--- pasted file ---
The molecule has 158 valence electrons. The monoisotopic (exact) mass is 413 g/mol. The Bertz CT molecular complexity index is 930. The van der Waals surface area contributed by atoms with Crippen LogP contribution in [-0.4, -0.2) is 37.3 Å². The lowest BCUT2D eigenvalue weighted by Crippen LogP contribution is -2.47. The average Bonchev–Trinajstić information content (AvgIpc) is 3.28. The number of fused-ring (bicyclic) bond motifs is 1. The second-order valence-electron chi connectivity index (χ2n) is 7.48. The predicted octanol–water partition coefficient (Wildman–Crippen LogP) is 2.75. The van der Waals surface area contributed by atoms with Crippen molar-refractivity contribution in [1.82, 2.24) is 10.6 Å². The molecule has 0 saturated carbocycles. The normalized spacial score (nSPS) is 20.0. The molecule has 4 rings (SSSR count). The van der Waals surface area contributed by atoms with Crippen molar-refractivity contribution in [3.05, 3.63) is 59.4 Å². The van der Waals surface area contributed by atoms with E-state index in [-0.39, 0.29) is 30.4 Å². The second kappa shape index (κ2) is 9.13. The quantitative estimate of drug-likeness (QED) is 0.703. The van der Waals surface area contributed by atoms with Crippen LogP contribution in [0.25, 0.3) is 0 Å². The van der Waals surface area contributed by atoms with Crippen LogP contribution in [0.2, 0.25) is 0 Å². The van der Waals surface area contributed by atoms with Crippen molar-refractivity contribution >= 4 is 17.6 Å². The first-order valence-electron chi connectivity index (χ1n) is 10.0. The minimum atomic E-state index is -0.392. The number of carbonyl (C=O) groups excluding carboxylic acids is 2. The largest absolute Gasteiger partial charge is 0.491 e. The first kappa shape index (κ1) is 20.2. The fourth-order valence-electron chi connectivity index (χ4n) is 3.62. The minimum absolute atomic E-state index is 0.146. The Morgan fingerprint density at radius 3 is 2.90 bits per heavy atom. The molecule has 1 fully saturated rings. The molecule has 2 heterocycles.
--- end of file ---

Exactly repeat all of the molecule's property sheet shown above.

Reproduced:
The molecule has 158 valence electrons. The monoisotopic (exact) mass is 413 g/mol. The Bertz CT molecular complexity index is 930. The van der Waals surface area contributed by atoms with Crippen LogP contribution in [-0.4, -0.2) is 37.3 Å². The lowest BCUT2D eigenvalue weighted by Crippen LogP contribution is -2.47. The average Bonchev–Trinajstić information content (AvgIpc) is 3.28. The number of fused-ring (bicyclic) bond motifs is 1. The second-order valence-electron chi connectivity index (χ2n) is 7.48. The predicted octanol–water partition coefficient (Wildman–Crippen LogP) is 2.75. The van der Waals surface area contributed by atoms with Crippen molar-refractivity contribution in [1.82, 2.24) is 10.6 Å². The molecule has 0 saturated carbocycles. The normalized spacial score (nSPS) is 20.0. The molecule has 4 rings (SSSR count). The van der Waals surface area contributed by atoms with Crippen molar-refractivity contribution in [3.05, 3.63) is 59.4 Å². The van der Waals surface area contributed by atoms with E-state index in [-0.39, 0.29) is 30.4 Å². The second kappa shape index (κ2) is 9.13. The quantitative estimate of drug-likeness (QED) is 0.703. The van der Waals surface area contributed by atoms with Crippen LogP contribution in [0.25, 0.3) is 0 Å². The van der Waals surface area contributed by atoms with Crippen LogP contribution in [0.2, 0.25) is 0 Å². The van der Waals surface area contributed by atoms with Crippen molar-refractivity contribution >= 4 is 17.6 Å². The first-order valence-electron chi connectivity index (χ1n) is 10.0. The minimum atomic E-state index is -0.392. The number of carbonyl (C=O) groups excluding carboxylic acids is 2. The largest absolute Gasteiger partial charge is 0.491 e. The first kappa shape index (κ1) is 20.2. The fourth-order valence-electron chi connectivity index (χ4n) is 3.62. The minimum absolute atomic E-state index is 0.146. The Morgan fingerprint density at radius 3 is 2.90 bits per heavy atom. The molecule has 1 fully saturated rings. The molecule has 2 heterocycles.